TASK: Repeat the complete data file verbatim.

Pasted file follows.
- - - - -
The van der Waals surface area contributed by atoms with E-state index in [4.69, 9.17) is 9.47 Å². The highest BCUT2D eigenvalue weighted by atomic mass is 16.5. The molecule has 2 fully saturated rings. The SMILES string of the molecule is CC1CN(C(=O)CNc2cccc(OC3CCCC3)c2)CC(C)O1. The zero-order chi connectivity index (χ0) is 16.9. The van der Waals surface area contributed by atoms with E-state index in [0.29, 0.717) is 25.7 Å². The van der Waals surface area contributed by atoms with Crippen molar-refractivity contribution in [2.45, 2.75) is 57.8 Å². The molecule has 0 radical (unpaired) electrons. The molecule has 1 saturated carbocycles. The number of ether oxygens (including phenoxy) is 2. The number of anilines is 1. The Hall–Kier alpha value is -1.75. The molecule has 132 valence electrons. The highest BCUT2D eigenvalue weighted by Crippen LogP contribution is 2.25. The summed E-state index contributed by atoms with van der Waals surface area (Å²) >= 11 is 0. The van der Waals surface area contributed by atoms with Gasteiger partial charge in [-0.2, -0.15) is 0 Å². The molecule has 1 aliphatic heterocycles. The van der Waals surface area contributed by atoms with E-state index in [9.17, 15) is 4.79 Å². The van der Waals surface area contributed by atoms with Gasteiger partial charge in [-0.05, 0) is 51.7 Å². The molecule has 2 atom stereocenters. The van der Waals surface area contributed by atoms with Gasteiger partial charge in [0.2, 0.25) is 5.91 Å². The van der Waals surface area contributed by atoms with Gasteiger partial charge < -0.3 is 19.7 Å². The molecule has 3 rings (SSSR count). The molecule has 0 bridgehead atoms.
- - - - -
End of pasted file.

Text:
The van der Waals surface area contributed by atoms with E-state index in [4.69, 9.17) is 9.47 Å². The highest BCUT2D eigenvalue weighted by atomic mass is 16.5. The molecule has 2 fully saturated rings. The SMILES string of the molecule is CC1CN(C(=O)CNc2cccc(OC3CCCC3)c2)CC(C)O1. The zero-order chi connectivity index (χ0) is 16.9. The van der Waals surface area contributed by atoms with E-state index in [0.29, 0.717) is 25.7 Å². The van der Waals surface area contributed by atoms with Crippen molar-refractivity contribution in [2.45, 2.75) is 57.8 Å². The molecule has 0 radical (unpaired) electrons. The molecule has 1 saturated carbocycles. The number of ether oxygens (including phenoxy) is 2. The number of anilines is 1. The Hall–Kier alpha value is -1.75. The molecule has 132 valence electrons. The highest BCUT2D eigenvalue weighted by Crippen LogP contribution is 2.25. The summed E-state index contributed by atoms with van der Waals surface area (Å²) >= 11 is 0. The van der Waals surface area contributed by atoms with Gasteiger partial charge in [-0.2, -0.15) is 0 Å². The molecule has 1 aliphatic heterocycles. The van der Waals surface area contributed by atoms with E-state index in [9.17, 15) is 4.79 Å². The van der Waals surface area contributed by atoms with Gasteiger partial charge in [-0.05, 0) is 51.7 Å². The molecule has 2 atom stereocenters. The van der Waals surface area contributed by atoms with Gasteiger partial charge in [0.2, 0.25) is 5.91 Å². The van der Waals surface area contributed by atoms with Gasteiger partial charge < -0.3 is 19.7 Å². The molecule has 3 rings (SSSR count). The molecule has 0 bridgehead atoms.